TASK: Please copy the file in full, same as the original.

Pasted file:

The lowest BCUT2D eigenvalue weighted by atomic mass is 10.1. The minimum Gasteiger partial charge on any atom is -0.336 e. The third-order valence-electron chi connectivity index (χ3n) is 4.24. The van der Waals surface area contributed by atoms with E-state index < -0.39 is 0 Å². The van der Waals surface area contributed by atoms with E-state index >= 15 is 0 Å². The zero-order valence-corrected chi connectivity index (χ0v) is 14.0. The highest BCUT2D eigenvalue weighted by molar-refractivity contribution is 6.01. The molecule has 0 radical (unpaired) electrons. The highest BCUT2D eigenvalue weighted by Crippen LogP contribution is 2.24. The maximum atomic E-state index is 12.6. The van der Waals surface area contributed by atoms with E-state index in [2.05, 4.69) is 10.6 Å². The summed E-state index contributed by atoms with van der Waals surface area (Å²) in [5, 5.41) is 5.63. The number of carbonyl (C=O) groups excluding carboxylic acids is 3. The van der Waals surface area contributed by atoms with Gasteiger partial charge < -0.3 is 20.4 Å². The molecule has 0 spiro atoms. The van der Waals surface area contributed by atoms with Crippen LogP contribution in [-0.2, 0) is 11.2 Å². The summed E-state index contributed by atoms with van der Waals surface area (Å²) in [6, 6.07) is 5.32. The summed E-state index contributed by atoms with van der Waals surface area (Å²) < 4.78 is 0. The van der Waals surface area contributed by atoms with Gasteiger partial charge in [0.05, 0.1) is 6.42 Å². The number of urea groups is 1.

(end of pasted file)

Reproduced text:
The lowest BCUT2D eigenvalue weighted by atomic mass is 10.1. The minimum Gasteiger partial charge on any atom is -0.336 e. The third-order valence-electron chi connectivity index (χ3n) is 4.24. The van der Waals surface area contributed by atoms with E-state index < -0.39 is 0 Å². The van der Waals surface area contributed by atoms with E-state index >= 15 is 0 Å². The zero-order valence-corrected chi connectivity index (χ0v) is 14.0. The highest BCUT2D eigenvalue weighted by molar-refractivity contribution is 6.01. The molecule has 0 radical (unpaired) electrons. The highest BCUT2D eigenvalue weighted by Crippen LogP contribution is 2.24. The maximum atomic E-state index is 12.6. The van der Waals surface area contributed by atoms with E-state index in [2.05, 4.69) is 10.6 Å². The summed E-state index contributed by atoms with van der Waals surface area (Å²) in [5, 5.41) is 5.63. The number of carbonyl (C=O) groups excluding carboxylic acids is 3. The van der Waals surface area contributed by atoms with Gasteiger partial charge < -0.3 is 20.4 Å². The molecule has 0 spiro atoms. The van der Waals surface area contributed by atoms with Crippen LogP contribution in [-0.2, 0) is 11.2 Å². The summed E-state index contributed by atoms with van der Waals surface area (Å²) in [6, 6.07) is 5.32. The summed E-state index contributed by atoms with van der Waals surface area (Å²) < 4.78 is 0. The van der Waals surface area contributed by atoms with Gasteiger partial charge in [0.05, 0.1) is 6.42 Å². The number of urea groups is 1.